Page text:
I got an FDO error when I tried to open my network dataset.

This means that the transit evaluator is not currently registered on the machine you are using. You need to register the transit evaluator as described in the User's Guide. You will have to register the transit evaluator on any machine where you intend to use your transit network dataset.

If you try to open or delete your transit network datasets on a machine without the GTFS transit evaluator registered, you will get an error message saying "Failed to edit the selected object(s). The item does not have a definition. FDO error -2147212634".

During schedule caching, I got an error that said "unable to open database file".

The error message might also include "Error: Transit schedule caching failure for Transit Evaluator. Error message: Unable to cache transit schedules."

You might see this error if the network dataset is stored on a shared network drive instead of the local machine. The solution is to move your network to a local drive.

My analysis never uses the transit lines. It only uses the streets.

There are many reasons why the results of your analysis might fail to use the transit lines and only use the streets.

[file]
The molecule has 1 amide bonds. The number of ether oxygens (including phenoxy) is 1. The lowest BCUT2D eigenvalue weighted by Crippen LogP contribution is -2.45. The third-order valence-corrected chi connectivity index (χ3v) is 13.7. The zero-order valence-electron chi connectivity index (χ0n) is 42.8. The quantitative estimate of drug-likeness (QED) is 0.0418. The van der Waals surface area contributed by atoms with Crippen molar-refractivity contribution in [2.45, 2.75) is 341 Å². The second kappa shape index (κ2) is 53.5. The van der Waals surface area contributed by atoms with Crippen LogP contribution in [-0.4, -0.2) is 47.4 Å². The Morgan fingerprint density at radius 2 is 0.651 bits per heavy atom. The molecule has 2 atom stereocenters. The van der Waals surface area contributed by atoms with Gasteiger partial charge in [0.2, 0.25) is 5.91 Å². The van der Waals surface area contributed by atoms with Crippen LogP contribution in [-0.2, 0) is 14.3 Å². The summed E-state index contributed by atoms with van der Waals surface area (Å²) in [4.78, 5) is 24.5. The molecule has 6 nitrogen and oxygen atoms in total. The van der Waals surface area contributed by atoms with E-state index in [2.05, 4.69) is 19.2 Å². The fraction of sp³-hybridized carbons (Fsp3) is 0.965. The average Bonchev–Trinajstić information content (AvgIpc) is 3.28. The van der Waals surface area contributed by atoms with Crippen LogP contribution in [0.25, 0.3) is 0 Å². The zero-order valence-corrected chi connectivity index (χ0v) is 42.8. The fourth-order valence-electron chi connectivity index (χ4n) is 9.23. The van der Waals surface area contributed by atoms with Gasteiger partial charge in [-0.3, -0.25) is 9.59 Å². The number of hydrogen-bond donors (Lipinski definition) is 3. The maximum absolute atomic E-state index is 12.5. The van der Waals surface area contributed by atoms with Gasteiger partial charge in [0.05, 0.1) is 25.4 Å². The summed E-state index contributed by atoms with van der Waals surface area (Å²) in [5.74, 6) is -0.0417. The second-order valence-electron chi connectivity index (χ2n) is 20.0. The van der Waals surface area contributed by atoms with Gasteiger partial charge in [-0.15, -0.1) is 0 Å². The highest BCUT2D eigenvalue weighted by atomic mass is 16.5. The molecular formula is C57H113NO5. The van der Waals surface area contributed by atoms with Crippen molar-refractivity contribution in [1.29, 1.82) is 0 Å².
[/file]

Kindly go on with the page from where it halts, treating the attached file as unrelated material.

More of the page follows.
You forgot to set a time of day and day of week / date for your analysis The transit lines will only be used if you set a time of day and day of week or date for your analysis.

You set an incorrect day of week or date for your analysis There are two valid ways to construct GTFS schedules. Transit agencies can use the calendar.txt file to indicate a date range that service is available and designate which service_ids run on each day of the week. They can use the calendar_dates.txt file to indicate special exceptions to the regular schedule, such as for holidays. Alternatively, transit authority can exclusively use the calendar_dates.txt file, treating service as a special "exception" for every day.